Heading off onto a close reach, with true wind topping out at only 12 knots and boat speed hovering at around seven knots, we fell off and went though several jibes. In keeping with Finot’s desire to design functional shorthanded boats that can be sailed with relative ease, on deck all handling can be done from the cockpit. The helm is center mounted in the rear of the cockpit, and two 54 ST winches lie on either side for genoa trim. All halyards, the main trim and reefing lines run aft to the protection of a soft dodger over the companionway, where there are two 40 ST winches to port and starboard. Considering the peace of mind that can be lost when out in the open ocean at night and having to make your way forward to the main mast to put in a reef, this is a gratifying feature.
The Cigale 14 performs well in most conditions, and Ariane managed well in light winds. But she was not as light in her movements as you might expect, and the oversized spade rudder needed more to draw from. Running downwind with a genniker and the main, Ariane felt almost underpowered, despite easily breezing by a 37-foot racer that was flying a full spinnaker.
Belowdecks, the Cigale 14’s semi-custom interior is bright and airy with oak trim. And, more importantly, it is a unique approach to solving the problem inherent in most cruising designs of limited space. Living aboard a Mason 43 for several years, limited seating was the first thing noticed with more than six or seven people in the cockpit or dinette. Finot’s attempt to resolve this is both enlightened and practical.
Immediately aft of the companionway, there is an oversized U-shaped dinette with seating for eight to 10, and the six fixed portholes that wrap around the transom add more light and views of outside, agreeing with another Finot belief in combining the accessibility and function of above and belowdecks. With only one hatch ventilation and heat might become a problem, particularly in low latitudes, but it is hard to argue with the thinking behind this feature of the layout.
The open galley to port is an expansive L-shaped, ergonomic design with plenty of countertop to spread out on, all nicely finished with an oak trim. With large storage spaces, a two-burner gimbled stove, a 120-liter refrigerator and a double sink with pressurized water, all the creature comforts of home are available. And with two large deck hatches and fixed portholes along the coaming, ventilation is excellent, a vital aspect for comfortable cooking at sea.
A little to the aft on the starboard side, the massive nav station, with a wide chart table and instrument panel, is an arm’s length from the companionway so communication to the cockpit is free from interference. Finot works out many of the problems of modern cruising boats but does so in a way that seems to favor the racing nature of this cruiser/racer.
That said, the Cigale 14 is definitely not short on a cruising essential, storage. In the main cabin to port, just forward of the galley, a double berth has both standing lockers and compartments below the berth foot. The aft central starboard cabin has storage in lockers below two Pullman berths, with a center-mounted locker above. Back in the dinette there are side lockers and a ventilated storage locker. Bringing too much gear onboard is the only real danger. The Cigale 14 is undoubtedly equipped for distance traveling.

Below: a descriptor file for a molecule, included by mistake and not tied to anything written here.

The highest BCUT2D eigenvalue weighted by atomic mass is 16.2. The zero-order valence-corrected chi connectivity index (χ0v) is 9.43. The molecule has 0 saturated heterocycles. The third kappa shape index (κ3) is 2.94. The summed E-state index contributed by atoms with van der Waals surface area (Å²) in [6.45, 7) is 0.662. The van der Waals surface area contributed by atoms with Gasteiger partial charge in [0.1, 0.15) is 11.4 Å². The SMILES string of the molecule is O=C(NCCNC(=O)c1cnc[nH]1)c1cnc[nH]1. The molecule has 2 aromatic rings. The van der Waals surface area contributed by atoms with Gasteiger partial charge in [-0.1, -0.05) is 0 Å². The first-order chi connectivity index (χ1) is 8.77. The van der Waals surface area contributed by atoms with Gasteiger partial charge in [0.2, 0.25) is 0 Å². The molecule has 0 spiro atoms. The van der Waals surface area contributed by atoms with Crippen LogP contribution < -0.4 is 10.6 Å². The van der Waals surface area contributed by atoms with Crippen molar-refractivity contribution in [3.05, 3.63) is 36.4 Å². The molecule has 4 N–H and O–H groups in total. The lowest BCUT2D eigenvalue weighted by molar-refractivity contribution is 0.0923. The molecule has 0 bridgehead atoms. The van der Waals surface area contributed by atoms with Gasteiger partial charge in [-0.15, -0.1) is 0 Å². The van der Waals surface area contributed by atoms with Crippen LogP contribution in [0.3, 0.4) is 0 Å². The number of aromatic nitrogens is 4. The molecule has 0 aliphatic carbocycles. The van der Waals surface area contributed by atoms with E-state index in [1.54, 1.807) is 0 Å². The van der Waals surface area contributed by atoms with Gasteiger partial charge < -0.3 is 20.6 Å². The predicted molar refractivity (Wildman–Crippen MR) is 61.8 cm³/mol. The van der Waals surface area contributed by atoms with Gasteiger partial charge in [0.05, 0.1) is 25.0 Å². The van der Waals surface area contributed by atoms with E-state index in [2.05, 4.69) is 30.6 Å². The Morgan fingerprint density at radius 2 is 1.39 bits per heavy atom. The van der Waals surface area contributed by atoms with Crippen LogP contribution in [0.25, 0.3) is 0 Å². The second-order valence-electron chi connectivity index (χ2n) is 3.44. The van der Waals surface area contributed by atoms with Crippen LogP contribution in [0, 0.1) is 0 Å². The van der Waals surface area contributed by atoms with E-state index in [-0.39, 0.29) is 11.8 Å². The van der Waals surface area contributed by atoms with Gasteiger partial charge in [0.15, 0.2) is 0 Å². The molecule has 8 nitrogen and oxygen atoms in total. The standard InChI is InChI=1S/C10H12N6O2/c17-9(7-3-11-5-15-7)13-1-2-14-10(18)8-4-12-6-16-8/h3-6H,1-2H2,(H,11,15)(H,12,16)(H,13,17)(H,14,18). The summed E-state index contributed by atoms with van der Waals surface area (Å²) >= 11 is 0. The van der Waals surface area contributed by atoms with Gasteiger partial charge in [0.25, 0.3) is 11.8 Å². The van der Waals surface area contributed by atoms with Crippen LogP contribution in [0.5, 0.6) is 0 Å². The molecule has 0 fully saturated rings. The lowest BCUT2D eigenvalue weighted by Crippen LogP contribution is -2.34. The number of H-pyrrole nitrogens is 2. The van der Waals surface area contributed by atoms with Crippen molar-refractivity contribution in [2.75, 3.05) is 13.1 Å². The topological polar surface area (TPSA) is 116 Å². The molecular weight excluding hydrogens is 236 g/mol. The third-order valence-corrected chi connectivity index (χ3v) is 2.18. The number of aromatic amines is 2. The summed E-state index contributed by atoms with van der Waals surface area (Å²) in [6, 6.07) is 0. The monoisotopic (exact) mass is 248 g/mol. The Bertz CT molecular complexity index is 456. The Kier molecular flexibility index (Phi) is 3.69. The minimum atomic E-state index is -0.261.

With two double cabins and two Pullman berths, the Cigale 14 can comfortably sleep six. The main aft cabin to port has access to both the saloon and the forward head. The head has actually been divided into two, with separate shower and toilet, an apparent reduction in comfort, but one that fits well with the functional type of comfort that this design brings. Forward, in the V of the hull is another double berth that is almost queensize in width at shoulder level. With the two Pullman berths to starboard and the division of the heads, the layout is ideal for a cruising family of four. There is even room for a visiting couple to have their own cabin forward.
The Cigale series of boats is for the discerning offshore sailor looking for a remarkable coalescence of speed, comfort and safety in a superior design and build. Sailing Ariane on Narragansett Bay could not test her performance, her function or her offshore comfort to a degree that would allow for certain conclusions, but on a close reach in 12 knots of breeze with a reef in the main and a staysail replacing a full genoa she could maintain the Finot polars. I have sailed on few boats that could claim to have the agreement between so many factors as does the Cigale.
Designed by offshore people for offshore people, it has the look and the feel of a boat that is as at home cruising the coast of Turkey or the French Society Islands as it is dodging icebergs at 60-degree latitudes. Simplicity and ease of sail on deck are paradigms of shorthanded sailing, and this design provides both in spades. Two people could easily put her in her groove and sail many thousands of miles, while the cockpit layout would work for those intrepid souls who might want to go it alone.
Alubat and Finot have produced a boat that I think will rank as one of the superior cruiser/racer designs for years to come. The two French companies have recognized many of the key challenges to comfortable and safe offshore sailing, and they have brought a unique approach to their resolution.
The boat’s aluminum construction is among the safest and lightest on the market, and with a ballast/displacement ratio at 47 percent and an oversized Bergstrom rig the Cigale 14 is undoubtedly both fast and safe. It has all of the makings of a very comfortable cruiser as well, but that is ultimately a factor that is determined with the passage of many miles. As a concept she is remarkable, and as a boat beneath your feet she feels just right. BWS thinks that given the tests of time and offshore sailing conditions, she will handle this with ease.
LOA 45’ 11” (14.0 m.)
LWL 44’ 3” (13.5 m.)
Beam 13’ 9” (4.2 m.)
Draft 7’ 2” (2.2 m.)
Displ. 15,423 lbs. (8 tonnes)
Ballast 7,260 lbs. (3,300 kg.)
Sail area 1,155 sq. ft. (107 sq. m.)
Water ballast 1,320 lbs. (600 kg.)
Fuel 79 gals. (300 l.)
Water 132 gals. (500 l.)
Base price $380,000 (approximate)
Les Sables d’Olonne
back to top